Starbucks (NYSE: SBUX) shareholders were happy to hear that former CEO and founder Howard Schultz was returning to take the reigns of his company once again. Although for a temporary period, Schultz’s appointment as interim CEO will likely last for a while until a suitable replacement CEO can be appointed. However, investors were unhappy with one of Schultz’s first decisions to dial back on a planned billion-dollar share buyback program.
Schultz officially began his first day as interim CEO on Monday and his third stretch of acting as Starbucks’ CEO. His first order of business was to stop a $20 billion share buyback program that was announced earlier in March. As of Monday, Schultz put a stop to the program. Instead, he wants to invest more heavily into opening up new stories, as well as revamping many of its existing locations in North America and Europe.
“I am returning to the company to work with all of you to design that next Starbucks…Starting immediately, we are suspending our share repurchasing program,” wrote Schultz in an open letter directed to shareholders and employees. “This decision will allow us to invest more into our people and our stores — the only way to create long-term value for all stakeholders.”
For Starbucks shareholders, the news came as a big disappointment, as this hefty buyback program could has pushed stock prices up between 10-20%. Supporters of Schultz argue that this move is better for Starbucks in the long run, whereas just propping up stock prices with buybacks is a shorter-term solution.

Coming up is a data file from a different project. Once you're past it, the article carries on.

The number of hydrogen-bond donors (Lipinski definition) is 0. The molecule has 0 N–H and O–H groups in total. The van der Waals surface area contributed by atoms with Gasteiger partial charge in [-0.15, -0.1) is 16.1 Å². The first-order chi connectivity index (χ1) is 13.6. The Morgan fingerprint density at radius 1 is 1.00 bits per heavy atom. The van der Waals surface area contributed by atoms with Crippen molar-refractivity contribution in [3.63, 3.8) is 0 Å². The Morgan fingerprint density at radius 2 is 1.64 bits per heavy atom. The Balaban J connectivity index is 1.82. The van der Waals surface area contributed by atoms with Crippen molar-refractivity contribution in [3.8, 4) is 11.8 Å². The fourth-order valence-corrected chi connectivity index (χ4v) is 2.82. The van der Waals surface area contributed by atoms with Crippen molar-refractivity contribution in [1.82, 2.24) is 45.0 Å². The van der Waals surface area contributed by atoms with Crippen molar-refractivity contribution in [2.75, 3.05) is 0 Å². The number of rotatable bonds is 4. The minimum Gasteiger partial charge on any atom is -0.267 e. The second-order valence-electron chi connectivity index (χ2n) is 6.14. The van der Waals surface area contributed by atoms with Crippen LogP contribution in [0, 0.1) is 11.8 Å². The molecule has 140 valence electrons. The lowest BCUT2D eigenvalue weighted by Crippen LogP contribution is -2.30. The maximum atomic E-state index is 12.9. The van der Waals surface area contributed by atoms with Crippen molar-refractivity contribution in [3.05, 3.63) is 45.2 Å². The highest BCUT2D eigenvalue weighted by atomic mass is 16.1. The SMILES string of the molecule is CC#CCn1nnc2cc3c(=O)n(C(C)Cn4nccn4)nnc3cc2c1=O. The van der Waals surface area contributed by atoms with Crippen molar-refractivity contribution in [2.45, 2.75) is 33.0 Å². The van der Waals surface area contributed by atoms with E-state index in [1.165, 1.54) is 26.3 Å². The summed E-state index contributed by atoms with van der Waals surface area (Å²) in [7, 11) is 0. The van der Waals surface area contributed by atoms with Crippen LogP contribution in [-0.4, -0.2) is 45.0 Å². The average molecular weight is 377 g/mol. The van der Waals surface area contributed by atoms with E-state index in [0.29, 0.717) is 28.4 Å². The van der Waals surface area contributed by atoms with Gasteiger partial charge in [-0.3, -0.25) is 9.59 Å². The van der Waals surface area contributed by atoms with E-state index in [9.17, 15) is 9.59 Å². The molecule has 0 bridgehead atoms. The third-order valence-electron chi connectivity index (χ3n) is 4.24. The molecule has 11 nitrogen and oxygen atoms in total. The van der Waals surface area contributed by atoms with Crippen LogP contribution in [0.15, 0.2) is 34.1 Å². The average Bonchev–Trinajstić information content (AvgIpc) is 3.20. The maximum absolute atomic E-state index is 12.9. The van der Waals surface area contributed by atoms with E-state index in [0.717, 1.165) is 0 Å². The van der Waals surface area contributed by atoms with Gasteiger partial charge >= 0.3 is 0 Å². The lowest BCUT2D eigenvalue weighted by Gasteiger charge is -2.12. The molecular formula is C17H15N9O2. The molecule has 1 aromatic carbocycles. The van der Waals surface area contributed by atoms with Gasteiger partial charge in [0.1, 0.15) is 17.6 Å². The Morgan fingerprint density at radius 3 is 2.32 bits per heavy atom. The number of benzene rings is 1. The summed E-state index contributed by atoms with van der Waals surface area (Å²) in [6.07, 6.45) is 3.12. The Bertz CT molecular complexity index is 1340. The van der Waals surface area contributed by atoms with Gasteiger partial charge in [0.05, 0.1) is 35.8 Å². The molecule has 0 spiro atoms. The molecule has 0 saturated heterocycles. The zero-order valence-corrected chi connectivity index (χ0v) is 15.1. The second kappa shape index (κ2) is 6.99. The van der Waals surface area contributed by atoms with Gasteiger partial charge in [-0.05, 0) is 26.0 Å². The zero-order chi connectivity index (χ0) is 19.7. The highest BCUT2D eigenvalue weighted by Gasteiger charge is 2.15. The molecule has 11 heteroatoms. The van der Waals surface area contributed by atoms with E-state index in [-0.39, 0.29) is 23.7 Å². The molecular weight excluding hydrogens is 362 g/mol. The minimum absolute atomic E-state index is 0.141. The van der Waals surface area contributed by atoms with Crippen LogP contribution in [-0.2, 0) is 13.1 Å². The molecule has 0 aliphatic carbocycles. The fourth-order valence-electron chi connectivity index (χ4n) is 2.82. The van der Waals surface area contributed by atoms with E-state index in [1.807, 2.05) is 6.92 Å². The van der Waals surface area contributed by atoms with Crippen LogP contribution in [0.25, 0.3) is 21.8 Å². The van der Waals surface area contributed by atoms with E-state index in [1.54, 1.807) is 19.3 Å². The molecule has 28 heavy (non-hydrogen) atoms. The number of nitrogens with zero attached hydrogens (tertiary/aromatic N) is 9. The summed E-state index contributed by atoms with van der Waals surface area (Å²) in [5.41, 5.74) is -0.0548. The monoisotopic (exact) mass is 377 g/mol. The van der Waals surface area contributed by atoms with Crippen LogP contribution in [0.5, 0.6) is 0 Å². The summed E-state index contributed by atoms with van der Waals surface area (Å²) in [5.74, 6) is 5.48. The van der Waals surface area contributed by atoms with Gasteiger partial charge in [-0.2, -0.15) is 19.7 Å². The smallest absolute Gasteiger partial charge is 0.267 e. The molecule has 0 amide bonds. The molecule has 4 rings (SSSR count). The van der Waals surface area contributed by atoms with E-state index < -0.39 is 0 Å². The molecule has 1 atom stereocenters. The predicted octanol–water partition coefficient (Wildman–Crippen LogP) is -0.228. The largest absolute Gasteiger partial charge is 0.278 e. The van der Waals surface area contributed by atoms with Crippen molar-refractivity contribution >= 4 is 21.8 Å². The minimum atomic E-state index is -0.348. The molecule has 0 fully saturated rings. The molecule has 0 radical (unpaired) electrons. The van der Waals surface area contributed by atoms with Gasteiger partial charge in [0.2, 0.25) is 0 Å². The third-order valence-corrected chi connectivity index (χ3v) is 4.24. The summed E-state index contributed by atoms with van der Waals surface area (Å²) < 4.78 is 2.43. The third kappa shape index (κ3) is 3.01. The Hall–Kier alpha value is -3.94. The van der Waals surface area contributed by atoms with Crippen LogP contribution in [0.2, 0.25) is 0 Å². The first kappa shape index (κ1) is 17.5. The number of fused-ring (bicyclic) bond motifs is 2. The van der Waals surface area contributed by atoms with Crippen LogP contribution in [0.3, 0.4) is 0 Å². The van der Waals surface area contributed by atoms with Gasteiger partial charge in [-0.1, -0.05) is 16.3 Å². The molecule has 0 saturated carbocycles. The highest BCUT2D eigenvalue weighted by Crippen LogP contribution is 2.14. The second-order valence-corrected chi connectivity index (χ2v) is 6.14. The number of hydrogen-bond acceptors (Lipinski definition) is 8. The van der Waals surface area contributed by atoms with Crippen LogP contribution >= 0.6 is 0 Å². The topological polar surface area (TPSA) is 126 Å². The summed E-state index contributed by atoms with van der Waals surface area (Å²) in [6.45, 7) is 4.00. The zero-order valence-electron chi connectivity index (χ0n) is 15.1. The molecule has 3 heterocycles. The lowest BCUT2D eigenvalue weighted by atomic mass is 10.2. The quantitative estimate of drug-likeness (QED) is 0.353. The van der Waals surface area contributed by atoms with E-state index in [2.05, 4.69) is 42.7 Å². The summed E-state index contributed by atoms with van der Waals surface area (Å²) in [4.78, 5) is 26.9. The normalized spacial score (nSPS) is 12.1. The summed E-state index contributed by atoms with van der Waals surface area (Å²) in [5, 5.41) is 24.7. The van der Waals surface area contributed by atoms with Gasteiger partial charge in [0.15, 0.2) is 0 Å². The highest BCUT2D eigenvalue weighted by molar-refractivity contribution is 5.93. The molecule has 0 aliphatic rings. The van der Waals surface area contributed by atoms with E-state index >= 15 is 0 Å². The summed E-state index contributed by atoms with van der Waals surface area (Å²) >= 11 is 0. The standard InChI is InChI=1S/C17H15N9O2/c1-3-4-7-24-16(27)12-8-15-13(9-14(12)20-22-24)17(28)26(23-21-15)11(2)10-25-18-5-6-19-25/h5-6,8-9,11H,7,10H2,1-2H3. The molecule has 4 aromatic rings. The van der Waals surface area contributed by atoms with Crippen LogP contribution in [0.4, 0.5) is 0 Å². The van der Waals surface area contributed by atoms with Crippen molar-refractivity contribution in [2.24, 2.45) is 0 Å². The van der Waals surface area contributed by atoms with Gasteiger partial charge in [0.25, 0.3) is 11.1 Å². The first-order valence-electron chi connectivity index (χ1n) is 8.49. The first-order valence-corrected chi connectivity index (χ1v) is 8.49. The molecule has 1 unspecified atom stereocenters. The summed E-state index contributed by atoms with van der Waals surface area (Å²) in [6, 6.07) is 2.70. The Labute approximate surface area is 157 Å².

Starbucks said it plans to find another CEO sometime this fall and that Schultz will help run the company while helping his successor take the wheels of the coffee giant. The new CEO is unlikely to reverse Schultz’s decision regarding this buyback plan.
Schultz is also working hard to prevent his employees from unionizing. Since December, a number of Starbucks stores have officially unionized against the company’s will, with many more considering following suit. Many politicians, including top Democrat senators, have criticized Starbucks for spending $20 billion to prop up shareholders while ardently preventing unionization, arguing that any increased labor costs would be less than the $20 billion it originally planned.
Besides these two issues, other problems Starbucks faces include the ongoing supply chain bottlenecks, which have eaten into the margins of most big companies. During
Shares of Starbucks were down around 3.9% following the news. Since 2022 began, Starbucks has slid over 20.5% in market cap, with shares largely unchanged compared to 2021. Around 19 analysts on Wall Street have a bullish rating on Starbucks stock, while around 16 analysts are neutral. None are bearish, especially now that the company’s legendary former CEO is back taking the reigns, even if just temporarily.
Starbucks Company Profile
Starbucks is one of the most widely recognized restaurant brands in the world, operating more than 34,300 stores across more than 80 countries as of the end of the first quarter of fiscal 2022. The firm operates in three segments: North America, international markets, and channel development (grocery and ready-to-drink beverage). The coffee chain generates revenue from company-operated stores, royalties, sales of equipment and products to license partners, ready-to-drink beverages, packaged coffee sales, and single-serve products. – Warrior Trading News